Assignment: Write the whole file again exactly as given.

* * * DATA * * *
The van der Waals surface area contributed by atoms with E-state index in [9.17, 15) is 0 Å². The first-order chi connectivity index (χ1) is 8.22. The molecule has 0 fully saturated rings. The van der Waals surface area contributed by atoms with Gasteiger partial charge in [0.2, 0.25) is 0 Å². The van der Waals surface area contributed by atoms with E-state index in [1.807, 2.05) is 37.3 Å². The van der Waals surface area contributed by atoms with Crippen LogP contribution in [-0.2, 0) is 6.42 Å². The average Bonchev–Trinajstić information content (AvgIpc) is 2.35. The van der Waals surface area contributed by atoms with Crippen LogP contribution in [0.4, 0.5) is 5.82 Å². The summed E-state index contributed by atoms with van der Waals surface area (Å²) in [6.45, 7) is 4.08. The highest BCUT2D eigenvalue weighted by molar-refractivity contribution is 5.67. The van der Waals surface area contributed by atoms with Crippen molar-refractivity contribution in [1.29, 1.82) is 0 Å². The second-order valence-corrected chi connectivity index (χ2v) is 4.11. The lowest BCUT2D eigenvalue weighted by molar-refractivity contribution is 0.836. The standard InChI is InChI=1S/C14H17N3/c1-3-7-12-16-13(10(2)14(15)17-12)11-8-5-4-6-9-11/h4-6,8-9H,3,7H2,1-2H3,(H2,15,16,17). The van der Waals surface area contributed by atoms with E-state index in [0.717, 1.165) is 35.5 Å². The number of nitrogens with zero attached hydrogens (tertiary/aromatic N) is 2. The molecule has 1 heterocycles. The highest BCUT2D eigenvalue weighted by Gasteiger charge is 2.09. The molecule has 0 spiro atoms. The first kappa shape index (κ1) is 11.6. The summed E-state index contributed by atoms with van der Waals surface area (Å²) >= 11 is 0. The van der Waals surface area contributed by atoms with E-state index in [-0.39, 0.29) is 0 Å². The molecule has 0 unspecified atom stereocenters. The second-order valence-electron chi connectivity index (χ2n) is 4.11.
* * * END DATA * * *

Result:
The van der Waals surface area contributed by atoms with E-state index in [9.17, 15) is 0 Å². The first-order chi connectivity index (χ1) is 8.22. The molecule has 0 fully saturated rings. The van der Waals surface area contributed by atoms with Gasteiger partial charge in [0.2, 0.25) is 0 Å². The van der Waals surface area contributed by atoms with E-state index in [1.807, 2.05) is 37.3 Å². The van der Waals surface area contributed by atoms with Crippen LogP contribution in [-0.2, 0) is 6.42 Å². The average Bonchev–Trinajstić information content (AvgIpc) is 2.35. The van der Waals surface area contributed by atoms with Crippen LogP contribution in [0.4, 0.5) is 5.82 Å². The summed E-state index contributed by atoms with van der Waals surface area (Å²) in [6.45, 7) is 4.08. The highest BCUT2D eigenvalue weighted by molar-refractivity contribution is 5.67. The van der Waals surface area contributed by atoms with Crippen molar-refractivity contribution in [1.29, 1.82) is 0 Å². The second-order valence-corrected chi connectivity index (χ2v) is 4.11. The lowest BCUT2D eigenvalue weighted by molar-refractivity contribution is 0.836. The standard InChI is InChI=1S/C14H17N3/c1-3-7-12-16-13(10(2)14(15)17-12)11-8-5-4-6-9-11/h4-6,8-9H,3,7H2,1-2H3,(H2,15,16,17). The van der Waals surface area contributed by atoms with E-state index in [0.717, 1.165) is 35.5 Å². The number of nitrogens with zero attached hydrogens (tertiary/aromatic N) is 2. The molecule has 1 heterocycles. The highest BCUT2D eigenvalue weighted by Gasteiger charge is 2.09. The molecule has 0 spiro atoms. The first kappa shape index (κ1) is 11.6. The summed E-state index contributed by atoms with van der Waals surface area (Å²) >= 11 is 0. The van der Waals surface area contributed by atoms with E-state index in [-0.39, 0.29) is 0 Å². The molecule has 0 unspecified atom stereocenters. The second-order valence-electron chi connectivity index (χ2n) is 4.11.